So, can we just get to the end of this horrible movie? Is there an alternate ending?

Yes, the ending to this thing is good!

As I thoughtfully and prayerfully consider the words I write above, I do not want to evoke fear.  My intent here is to detail the problem and how big it is. I want to hopefully help empower change through knowledge. Because when you don’t know, you don’t know.

But when you do know, change is absolutely possible!


We have a generation coming after us who is the FIRST generation that may not live as long as their parents’ generations. This includes my beautiful daughter Evelyn. This is due to many things outside the scope of this post and outside of our control. However, many of the problems can be traced back to a lack of knowledge and our poor choices (our family included) in a consumer market that is driven by profits without much regulation.  We must be our own advocates  in this arena because very few people are speaking for us and our families.

So what can WE do about it?

As mentioned in the BPA post, change is coming! Change has come to some degree with limiting what types of chemicals may be included in certain plastics and everyday items like toys and personal care products, but they’re not safe yet…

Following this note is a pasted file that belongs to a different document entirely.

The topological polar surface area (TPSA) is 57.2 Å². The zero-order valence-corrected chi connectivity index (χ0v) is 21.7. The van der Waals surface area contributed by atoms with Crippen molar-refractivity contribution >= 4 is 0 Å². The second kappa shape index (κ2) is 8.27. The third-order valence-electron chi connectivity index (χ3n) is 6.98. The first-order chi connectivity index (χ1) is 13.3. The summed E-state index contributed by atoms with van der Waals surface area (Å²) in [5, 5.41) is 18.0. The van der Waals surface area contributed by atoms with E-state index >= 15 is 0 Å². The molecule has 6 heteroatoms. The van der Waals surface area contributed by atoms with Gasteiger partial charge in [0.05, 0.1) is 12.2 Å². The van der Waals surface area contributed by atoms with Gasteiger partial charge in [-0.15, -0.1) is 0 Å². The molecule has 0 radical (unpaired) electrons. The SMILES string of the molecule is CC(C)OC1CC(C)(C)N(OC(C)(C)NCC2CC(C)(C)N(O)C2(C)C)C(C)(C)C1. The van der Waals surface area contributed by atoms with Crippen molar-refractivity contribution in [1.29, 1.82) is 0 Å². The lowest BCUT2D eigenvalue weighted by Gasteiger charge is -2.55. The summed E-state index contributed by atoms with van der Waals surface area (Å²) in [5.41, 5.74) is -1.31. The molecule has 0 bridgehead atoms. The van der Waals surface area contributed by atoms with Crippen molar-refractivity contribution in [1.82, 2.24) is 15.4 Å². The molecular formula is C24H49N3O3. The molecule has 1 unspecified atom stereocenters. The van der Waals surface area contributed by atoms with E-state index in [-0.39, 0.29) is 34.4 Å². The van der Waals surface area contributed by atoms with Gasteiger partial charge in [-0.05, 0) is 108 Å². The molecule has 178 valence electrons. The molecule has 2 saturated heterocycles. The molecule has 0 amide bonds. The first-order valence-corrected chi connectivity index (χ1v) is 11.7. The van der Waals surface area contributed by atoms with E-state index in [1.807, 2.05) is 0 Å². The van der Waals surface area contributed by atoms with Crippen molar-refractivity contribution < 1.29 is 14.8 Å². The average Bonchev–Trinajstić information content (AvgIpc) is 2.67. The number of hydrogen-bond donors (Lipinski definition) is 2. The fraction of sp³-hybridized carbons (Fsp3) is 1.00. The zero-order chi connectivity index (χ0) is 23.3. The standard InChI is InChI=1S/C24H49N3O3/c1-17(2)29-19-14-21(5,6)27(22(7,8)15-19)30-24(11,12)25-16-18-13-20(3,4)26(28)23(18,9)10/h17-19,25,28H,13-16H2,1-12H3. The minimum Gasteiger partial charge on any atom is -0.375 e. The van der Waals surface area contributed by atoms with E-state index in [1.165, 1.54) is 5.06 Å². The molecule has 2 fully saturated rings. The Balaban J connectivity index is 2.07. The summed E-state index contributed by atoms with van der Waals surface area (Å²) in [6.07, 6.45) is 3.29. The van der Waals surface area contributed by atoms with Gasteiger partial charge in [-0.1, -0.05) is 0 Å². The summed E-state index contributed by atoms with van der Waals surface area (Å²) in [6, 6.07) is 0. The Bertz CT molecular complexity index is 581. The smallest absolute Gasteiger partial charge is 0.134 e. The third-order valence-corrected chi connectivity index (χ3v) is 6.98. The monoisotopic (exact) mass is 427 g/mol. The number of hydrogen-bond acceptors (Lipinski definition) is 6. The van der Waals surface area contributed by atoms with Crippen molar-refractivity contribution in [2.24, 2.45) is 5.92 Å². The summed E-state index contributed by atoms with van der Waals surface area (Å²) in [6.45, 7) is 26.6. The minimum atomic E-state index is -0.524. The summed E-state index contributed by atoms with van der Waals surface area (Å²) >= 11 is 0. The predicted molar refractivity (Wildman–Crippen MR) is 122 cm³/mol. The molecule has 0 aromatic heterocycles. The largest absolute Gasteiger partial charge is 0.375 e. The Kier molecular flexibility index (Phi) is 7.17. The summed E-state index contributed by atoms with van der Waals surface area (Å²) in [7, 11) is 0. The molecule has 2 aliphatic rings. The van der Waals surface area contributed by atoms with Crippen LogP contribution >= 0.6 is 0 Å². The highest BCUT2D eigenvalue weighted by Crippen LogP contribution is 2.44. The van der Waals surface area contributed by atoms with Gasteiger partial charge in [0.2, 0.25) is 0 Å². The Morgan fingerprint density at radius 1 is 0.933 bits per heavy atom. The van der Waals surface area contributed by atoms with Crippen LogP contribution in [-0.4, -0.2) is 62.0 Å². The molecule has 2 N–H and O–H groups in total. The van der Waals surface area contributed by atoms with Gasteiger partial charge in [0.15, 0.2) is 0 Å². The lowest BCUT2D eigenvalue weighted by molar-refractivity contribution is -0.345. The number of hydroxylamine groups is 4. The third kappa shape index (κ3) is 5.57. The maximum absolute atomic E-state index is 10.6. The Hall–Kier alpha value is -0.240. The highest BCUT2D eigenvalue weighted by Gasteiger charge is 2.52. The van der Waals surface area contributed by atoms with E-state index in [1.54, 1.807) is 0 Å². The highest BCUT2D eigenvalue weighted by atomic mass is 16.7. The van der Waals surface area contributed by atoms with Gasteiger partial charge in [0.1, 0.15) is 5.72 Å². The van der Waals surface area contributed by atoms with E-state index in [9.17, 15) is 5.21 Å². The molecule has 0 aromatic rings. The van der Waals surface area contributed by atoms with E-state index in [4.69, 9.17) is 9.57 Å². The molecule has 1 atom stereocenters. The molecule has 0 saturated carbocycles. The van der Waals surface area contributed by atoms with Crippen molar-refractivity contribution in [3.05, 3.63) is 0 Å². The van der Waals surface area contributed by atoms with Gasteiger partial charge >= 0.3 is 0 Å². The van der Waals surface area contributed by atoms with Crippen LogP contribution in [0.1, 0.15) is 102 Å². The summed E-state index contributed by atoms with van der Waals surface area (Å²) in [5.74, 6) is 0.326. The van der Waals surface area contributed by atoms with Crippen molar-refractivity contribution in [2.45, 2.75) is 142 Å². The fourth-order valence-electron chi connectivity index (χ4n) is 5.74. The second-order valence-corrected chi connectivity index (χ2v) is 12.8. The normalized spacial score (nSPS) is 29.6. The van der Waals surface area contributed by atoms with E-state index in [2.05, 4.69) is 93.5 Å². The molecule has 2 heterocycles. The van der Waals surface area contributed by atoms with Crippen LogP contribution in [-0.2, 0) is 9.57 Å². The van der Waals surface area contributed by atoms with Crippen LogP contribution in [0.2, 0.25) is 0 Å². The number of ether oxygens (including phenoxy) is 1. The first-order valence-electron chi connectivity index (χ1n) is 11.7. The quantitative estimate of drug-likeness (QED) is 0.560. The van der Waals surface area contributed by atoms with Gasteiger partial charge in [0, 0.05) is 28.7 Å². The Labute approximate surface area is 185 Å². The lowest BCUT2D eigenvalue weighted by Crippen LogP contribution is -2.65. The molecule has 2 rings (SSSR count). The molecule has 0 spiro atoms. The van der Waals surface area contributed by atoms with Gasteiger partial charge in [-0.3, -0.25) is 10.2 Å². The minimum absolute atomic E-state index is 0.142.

Let’s look at simple, everyday ways that can significantly decrease our exposure to phthalates:

  1. Don’t buy or use #3 PVC Plastics if you can help it. Don’t use #6 (contains harmful chemical styrene) or #7 plastics (contains BPA) either if you can help it. Buy from companies who are trying to do it right like Thinkbaby, Wean Green, Collapse-it, Wash with Water, and U-Konserve.
  2. Don’t ever microwave food in plastic, regardless of the plastic number or ingredients in the plastic.
  3. Check your child’s toys for plastic number or ingredient list. There are some safe, responsible toy makers out there: Hape, Melissa and Doug, and others.
  4. Use personal care products that don’t contain phthalates. Use the Environmental Working Group’s Personal Care product registry to check your products’ safety profile: If you can’t find your specific product, you can look up each ingredient on the registry.

*If phthalates aren’t on the list check for the ingredients: flavor, parfum/perfume or fragrance– this single ingredient can indicate any number (up to hundreds) of ingredients that are toxic or harmful including BPA, phthalates, and others.  They are considered “trade secrets” and are protected from ingredient transparency. It is an unchecked and unregulated source of very harmful ingredients.